Choosing A Landscape Architect or Designer

You think you have your garden ideas sorted …

……but you like one style of garden design, your partner likes another!

“How do I know you are going to suit my taste and my partner’s taste?”

When you are selecting your designer it is helpful if you have seen some evidence that they have designed the sort of project that you have in your mind for your place. Look for evidence in their work – their websites are usually the best place for this.

Look through their portfolio on their website – is the sort of work they do or tend to specialise in the type of look you are after?

Every designer has different preferences.

Some may create mainly casual, informal gardens, some may seem to do a lot of contemporary, clean-lined gardens with minimal planting. If the designer seems to specialise in, say, strictly modernistic or minimalist gardens then the idea of doing a cute meandering cottage garden would make them weak at the knees!  It is so important to choose someone that’s on the same wavelength or you will be struggling throughout the process to make yourself understood.

After checking out their work (usually on-line but also through magazines, books or simply through friends who may have used this designer) the suitability of the designer will be confirmed in the first meeting. There’s nothing like a face-to-face meeting to sort out their suitability or otherwise!

It is really hard sometimes as a designer to get the ideas from a client and run with it to show them, yes you are on the same page at the same time.

Landscape design wellington.png

It is tricky for a designer as you can’t just be a yes person because if someone comes and says I want to put this big thing here and I want to do that and I want to build this thing up here and I want to stick this out there and you just think it is wrong, you have got to tell them. If they don’t like where you are coming from then you just have to walk away.

I quite often do that and half the time I lose the job and half the time usually the wife is jumping up and down cheering on my behalf in the background. The husband has got some  idea of what he wants to do and the wife is thinking crikey that’s a disaster so she has got me in under duress from the husband and I have said Oh my goodness what do you think you are doing, you are mad that’s just nuts and the wives going yes yes. It is really funny.

There must be a balance between your clients taste and your expertise.

I have to be flexible and that is one thing I have as a designer which some designers choose not to have. Very valid.

For example some architects have a style and if you want that style you go to that architect. There are a couple of architects in Wellington that I adore that only do one style and if you want that style you go to them and if you don’t, don’t go to them.

If you want something else don’t go to them they won’t do it. I mean they might take the job but they are not going to like doing it.

Landscape designers have to be a bit more flexible than that.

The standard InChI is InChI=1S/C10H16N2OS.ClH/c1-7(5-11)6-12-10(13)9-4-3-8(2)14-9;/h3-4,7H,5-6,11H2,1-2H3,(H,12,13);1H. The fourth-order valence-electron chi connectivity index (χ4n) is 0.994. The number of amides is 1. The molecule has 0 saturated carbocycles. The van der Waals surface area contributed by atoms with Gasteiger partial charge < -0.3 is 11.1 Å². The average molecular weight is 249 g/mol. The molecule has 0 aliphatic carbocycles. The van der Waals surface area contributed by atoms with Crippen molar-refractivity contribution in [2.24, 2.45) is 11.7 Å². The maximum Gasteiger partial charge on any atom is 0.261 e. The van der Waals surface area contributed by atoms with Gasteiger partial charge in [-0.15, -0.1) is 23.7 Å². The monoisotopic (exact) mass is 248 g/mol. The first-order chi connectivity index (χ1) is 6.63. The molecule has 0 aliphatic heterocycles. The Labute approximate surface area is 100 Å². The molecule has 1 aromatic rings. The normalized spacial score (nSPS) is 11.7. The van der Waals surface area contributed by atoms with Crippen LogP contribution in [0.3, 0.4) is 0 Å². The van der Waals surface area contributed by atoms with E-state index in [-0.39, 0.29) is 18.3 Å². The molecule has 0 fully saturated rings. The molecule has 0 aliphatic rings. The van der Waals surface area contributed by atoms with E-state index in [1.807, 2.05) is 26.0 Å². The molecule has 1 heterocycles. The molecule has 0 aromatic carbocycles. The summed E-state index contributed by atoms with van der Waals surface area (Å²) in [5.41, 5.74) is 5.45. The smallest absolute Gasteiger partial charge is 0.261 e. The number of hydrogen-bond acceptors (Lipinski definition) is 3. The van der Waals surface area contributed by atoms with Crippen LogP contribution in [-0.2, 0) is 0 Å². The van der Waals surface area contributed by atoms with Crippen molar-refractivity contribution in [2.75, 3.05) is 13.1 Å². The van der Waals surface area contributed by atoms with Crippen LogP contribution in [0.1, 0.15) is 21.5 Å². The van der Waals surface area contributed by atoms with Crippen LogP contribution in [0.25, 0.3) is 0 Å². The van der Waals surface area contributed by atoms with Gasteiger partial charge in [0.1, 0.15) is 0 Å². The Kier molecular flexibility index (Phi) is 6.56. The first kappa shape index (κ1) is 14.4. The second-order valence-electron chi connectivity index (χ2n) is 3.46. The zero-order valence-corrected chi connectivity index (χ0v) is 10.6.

Having said that some landscape designers have a style and there is nothing wrong with that it is a totally valid way of operating. You say I’m sorry this is all I do.

One of my friends in Auckland is a landscape designer and she only does clean ,modern ,rural gardens she doesn’t do anything else. If someone comes to her and says I want a causal woodland garden, she says nope won’t touch it, that’s not what I do and that is fine she has enough clients to do that and that’s what she loves doing.

That is what I love about my job, every job is different and every client is a little bit different and yes you can put them in one category or another but basically the variety is fabulous and it keeps me fresh, it keeps me designing with interest and excitement for each job rather than oh not another one of these. I think you can get stuck in a bit of a rut by designing the same thing all the time.

Wellington landscape design.png

 

As an owner do you have to have a really clear idea of what you want if you want to deal with a specialist?

Yes you have to guide the landscape architect. They need to have a clear picture of what they think they want so that they can clearly explain that to me with pictures and words but definitely pictures because words can be different. Someones idea of formal is not someone else’s idea of formal.

So yes that is really important that you get that sorted before you even get on the phone to talk to your designer.

What is the difference between a landscape designer and a landscape architect?

Well anyone could say right tomorrow I will be a landscape designer and put it out there and away you go. Normally a landscape designer is unqualified or they are minimally qualified with a certificate or something from anywhere.

A landscape architect has to have gone to University and done a Bachelor of Landscape Architecture.

I am a landscape architect and have sat the postgraduate exams which it a bit like being a lawyer and then being admitted to the bar. If you are going to be registered you have to keep up your professional development. I go to conferences there are wonderful bi annual conferences in Auckland and Melbourne, I go to those. They have speakers from all around the world.

Comments are closed.